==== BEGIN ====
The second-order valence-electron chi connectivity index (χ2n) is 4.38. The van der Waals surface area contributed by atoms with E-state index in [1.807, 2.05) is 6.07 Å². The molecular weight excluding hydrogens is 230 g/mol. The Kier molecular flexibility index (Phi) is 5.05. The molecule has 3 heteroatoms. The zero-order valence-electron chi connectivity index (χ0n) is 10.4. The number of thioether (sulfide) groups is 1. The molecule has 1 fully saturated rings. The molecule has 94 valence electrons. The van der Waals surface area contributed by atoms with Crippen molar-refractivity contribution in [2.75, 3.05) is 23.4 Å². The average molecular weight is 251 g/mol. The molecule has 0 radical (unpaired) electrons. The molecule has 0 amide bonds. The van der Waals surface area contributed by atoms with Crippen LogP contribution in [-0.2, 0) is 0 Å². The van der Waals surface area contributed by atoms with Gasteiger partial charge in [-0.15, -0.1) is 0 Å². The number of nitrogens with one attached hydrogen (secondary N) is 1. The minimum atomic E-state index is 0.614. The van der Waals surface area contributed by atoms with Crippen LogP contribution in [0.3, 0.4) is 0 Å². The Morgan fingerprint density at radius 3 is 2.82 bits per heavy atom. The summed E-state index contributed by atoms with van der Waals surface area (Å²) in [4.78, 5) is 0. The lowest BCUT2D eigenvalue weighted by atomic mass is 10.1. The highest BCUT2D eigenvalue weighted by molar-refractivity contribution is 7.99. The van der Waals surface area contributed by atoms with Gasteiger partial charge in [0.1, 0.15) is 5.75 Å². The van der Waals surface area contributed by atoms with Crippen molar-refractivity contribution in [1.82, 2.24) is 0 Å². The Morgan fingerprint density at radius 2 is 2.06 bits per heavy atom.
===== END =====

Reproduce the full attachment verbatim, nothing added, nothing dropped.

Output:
The second-order valence-electron chi connectivity index (χ2n) is 4.38. The van der Waals surface area contributed by atoms with E-state index in [1.807, 2.05) is 6.07 Å². The molecular weight excluding hydrogens is 230 g/mol. The Kier molecular flexibility index (Phi) is 5.05. The molecule has 3 heteroatoms. The zero-order valence-electron chi connectivity index (χ0n) is 10.4. The number of thioether (sulfide) groups is 1. The molecule has 1 fully saturated rings. The molecule has 94 valence electrons. The van der Waals surface area contributed by atoms with Crippen molar-refractivity contribution in [2.75, 3.05) is 23.4 Å². The average molecular weight is 251 g/mol. The molecule has 0 radical (unpaired) electrons. The molecule has 0 amide bonds. The van der Waals surface area contributed by atoms with Crippen LogP contribution in [-0.2, 0) is 0 Å². The van der Waals surface area contributed by atoms with Gasteiger partial charge in [-0.15, -0.1) is 0 Å². The number of nitrogens with one attached hydrogen (secondary N) is 1. The minimum atomic E-state index is 0.614. The van der Waals surface area contributed by atoms with Crippen LogP contribution in [0.3, 0.4) is 0 Å². The Morgan fingerprint density at radius 3 is 2.82 bits per heavy atom. The summed E-state index contributed by atoms with van der Waals surface area (Å²) in [4.78, 5) is 0. The lowest BCUT2D eigenvalue weighted by atomic mass is 10.1. The highest BCUT2D eigenvalue weighted by molar-refractivity contribution is 7.99. The van der Waals surface area contributed by atoms with Gasteiger partial charge in [0.1, 0.15) is 5.75 Å². The van der Waals surface area contributed by atoms with Crippen molar-refractivity contribution in [1.82, 2.24) is 0 Å². The Morgan fingerprint density at radius 2 is 2.06 bits per heavy atom.